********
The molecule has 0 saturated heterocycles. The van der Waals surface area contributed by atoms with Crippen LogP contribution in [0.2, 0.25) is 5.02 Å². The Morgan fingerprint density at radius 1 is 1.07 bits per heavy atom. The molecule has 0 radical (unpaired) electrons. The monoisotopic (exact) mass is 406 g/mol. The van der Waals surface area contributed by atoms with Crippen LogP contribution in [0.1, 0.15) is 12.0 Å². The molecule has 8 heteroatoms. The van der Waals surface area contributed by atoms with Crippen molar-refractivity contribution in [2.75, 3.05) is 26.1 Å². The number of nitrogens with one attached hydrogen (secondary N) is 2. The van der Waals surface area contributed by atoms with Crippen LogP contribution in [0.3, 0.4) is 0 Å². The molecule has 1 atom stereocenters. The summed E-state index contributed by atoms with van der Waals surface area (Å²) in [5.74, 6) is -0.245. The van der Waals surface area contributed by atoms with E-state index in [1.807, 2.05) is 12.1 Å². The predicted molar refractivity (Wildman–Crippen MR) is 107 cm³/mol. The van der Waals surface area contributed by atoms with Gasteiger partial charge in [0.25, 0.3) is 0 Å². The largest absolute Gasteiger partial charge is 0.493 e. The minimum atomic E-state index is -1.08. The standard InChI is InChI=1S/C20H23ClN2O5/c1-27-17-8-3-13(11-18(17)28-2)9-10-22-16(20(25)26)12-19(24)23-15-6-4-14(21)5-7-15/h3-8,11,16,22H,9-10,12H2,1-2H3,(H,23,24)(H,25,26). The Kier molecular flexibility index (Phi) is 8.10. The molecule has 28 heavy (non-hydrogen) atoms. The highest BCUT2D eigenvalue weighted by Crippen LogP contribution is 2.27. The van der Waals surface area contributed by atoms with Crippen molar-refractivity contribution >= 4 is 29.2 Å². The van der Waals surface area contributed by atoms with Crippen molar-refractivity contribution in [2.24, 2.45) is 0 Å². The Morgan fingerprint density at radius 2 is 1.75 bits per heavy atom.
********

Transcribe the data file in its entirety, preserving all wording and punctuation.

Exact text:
The molecule has 0 saturated heterocycles. The van der Waals surface area contributed by atoms with Crippen LogP contribution in [0.2, 0.25) is 5.02 Å². The Morgan fingerprint density at radius 1 is 1.07 bits per heavy atom. The molecule has 0 radical (unpaired) electrons. The monoisotopic (exact) mass is 406 g/mol. The van der Waals surface area contributed by atoms with Crippen LogP contribution in [0.1, 0.15) is 12.0 Å². The molecule has 8 heteroatoms. The van der Waals surface area contributed by atoms with Crippen molar-refractivity contribution in [2.75, 3.05) is 26.1 Å². The number of nitrogens with one attached hydrogen (secondary N) is 2. The van der Waals surface area contributed by atoms with Crippen LogP contribution in [0.3, 0.4) is 0 Å². The molecule has 1 atom stereocenters. The summed E-state index contributed by atoms with van der Waals surface area (Å²) in [5.74, 6) is -0.245. The van der Waals surface area contributed by atoms with E-state index in [1.807, 2.05) is 12.1 Å². The predicted molar refractivity (Wildman–Crippen MR) is 107 cm³/mol. The van der Waals surface area contributed by atoms with Gasteiger partial charge in [0.25, 0.3) is 0 Å². The largest absolute Gasteiger partial charge is 0.493 e. The minimum atomic E-state index is -1.08. The standard InChI is InChI=1S/C20H23ClN2O5/c1-27-17-8-3-13(11-18(17)28-2)9-10-22-16(20(25)26)12-19(24)23-15-6-4-14(21)5-7-15/h3-8,11,16,22H,9-10,12H2,1-2H3,(H,23,24)(H,25,26). The Kier molecular flexibility index (Phi) is 8.10. The molecule has 28 heavy (non-hydrogen) atoms. The highest BCUT2D eigenvalue weighted by Crippen LogP contribution is 2.27. The van der Waals surface area contributed by atoms with Crippen molar-refractivity contribution >= 4 is 29.2 Å². The van der Waals surface area contributed by atoms with Crippen molar-refractivity contribution in [2.24, 2.45) is 0 Å². The Morgan fingerprint density at radius 2 is 1.75 bits per heavy atom.